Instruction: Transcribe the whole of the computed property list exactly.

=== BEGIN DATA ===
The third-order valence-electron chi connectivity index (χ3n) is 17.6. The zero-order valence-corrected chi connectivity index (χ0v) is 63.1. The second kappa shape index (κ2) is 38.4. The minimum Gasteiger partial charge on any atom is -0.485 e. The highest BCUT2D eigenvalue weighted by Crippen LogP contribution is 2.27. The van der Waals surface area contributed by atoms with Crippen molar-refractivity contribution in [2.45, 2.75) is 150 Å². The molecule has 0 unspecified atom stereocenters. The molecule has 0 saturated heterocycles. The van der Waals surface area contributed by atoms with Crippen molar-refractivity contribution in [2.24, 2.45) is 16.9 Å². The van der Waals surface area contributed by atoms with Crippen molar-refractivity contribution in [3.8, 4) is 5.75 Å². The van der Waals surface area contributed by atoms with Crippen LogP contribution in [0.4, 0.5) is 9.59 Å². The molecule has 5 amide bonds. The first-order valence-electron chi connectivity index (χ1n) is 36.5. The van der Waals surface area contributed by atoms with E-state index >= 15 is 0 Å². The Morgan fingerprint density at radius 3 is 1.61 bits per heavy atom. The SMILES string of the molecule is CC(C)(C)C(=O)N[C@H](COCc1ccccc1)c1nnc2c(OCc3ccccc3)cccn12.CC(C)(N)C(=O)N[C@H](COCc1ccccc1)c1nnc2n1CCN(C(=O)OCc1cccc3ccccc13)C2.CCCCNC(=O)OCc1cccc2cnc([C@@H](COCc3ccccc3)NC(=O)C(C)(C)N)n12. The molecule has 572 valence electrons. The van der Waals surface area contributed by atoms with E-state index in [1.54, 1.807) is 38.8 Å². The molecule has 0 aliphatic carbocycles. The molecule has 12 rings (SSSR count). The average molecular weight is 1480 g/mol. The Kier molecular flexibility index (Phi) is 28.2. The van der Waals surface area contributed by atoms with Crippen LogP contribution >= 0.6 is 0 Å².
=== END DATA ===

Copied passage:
The third-order valence-electron chi connectivity index (χ3n) is 17.6. The zero-order valence-corrected chi connectivity index (χ0v) is 63.1. The second kappa shape index (κ2) is 38.4. The minimum Gasteiger partial charge on any atom is -0.485 e. The highest BCUT2D eigenvalue weighted by Crippen LogP contribution is 2.27. The van der Waals surface area contributed by atoms with Crippen molar-refractivity contribution in [2.45, 2.75) is 150 Å². The molecule has 0 unspecified atom stereocenters. The molecule has 0 saturated heterocycles. The van der Waals surface area contributed by atoms with Crippen molar-refractivity contribution in [2.24, 2.45) is 16.9 Å². The van der Waals surface area contributed by atoms with Crippen molar-refractivity contribution in [3.8, 4) is 5.75 Å². The van der Waals surface area contributed by atoms with Crippen LogP contribution in [0.4, 0.5) is 9.59 Å². The molecule has 5 amide bonds. The first-order valence-electron chi connectivity index (χ1n) is 36.5. The van der Waals surface area contributed by atoms with E-state index >= 15 is 0 Å². The Morgan fingerprint density at radius 3 is 1.61 bits per heavy atom. The SMILES string of the molecule is CC(C)(C)C(=O)N[C@H](COCc1ccccc1)c1nnc2c(OCc3ccccc3)cccn12.CC(C)(N)C(=O)N[C@H](COCc1ccccc1)c1nnc2n1CCN(C(=O)OCc1cccc3ccccc13)C2.CCCCNC(=O)OCc1cccc2cnc([C@@H](COCc3ccccc3)NC(=O)C(C)(C)N)n12. The molecule has 572 valence electrons. The van der Waals surface area contributed by atoms with E-state index in [1.54, 1.807) is 38.8 Å². The molecule has 0 aliphatic carbocycles. The molecule has 12 rings (SSSR count). The average molecular weight is 1480 g/mol. The Kier molecular flexibility index (Phi) is 28.2. The van der Waals surface area contributed by atoms with Crippen LogP contribution >= 0.6 is 0 Å².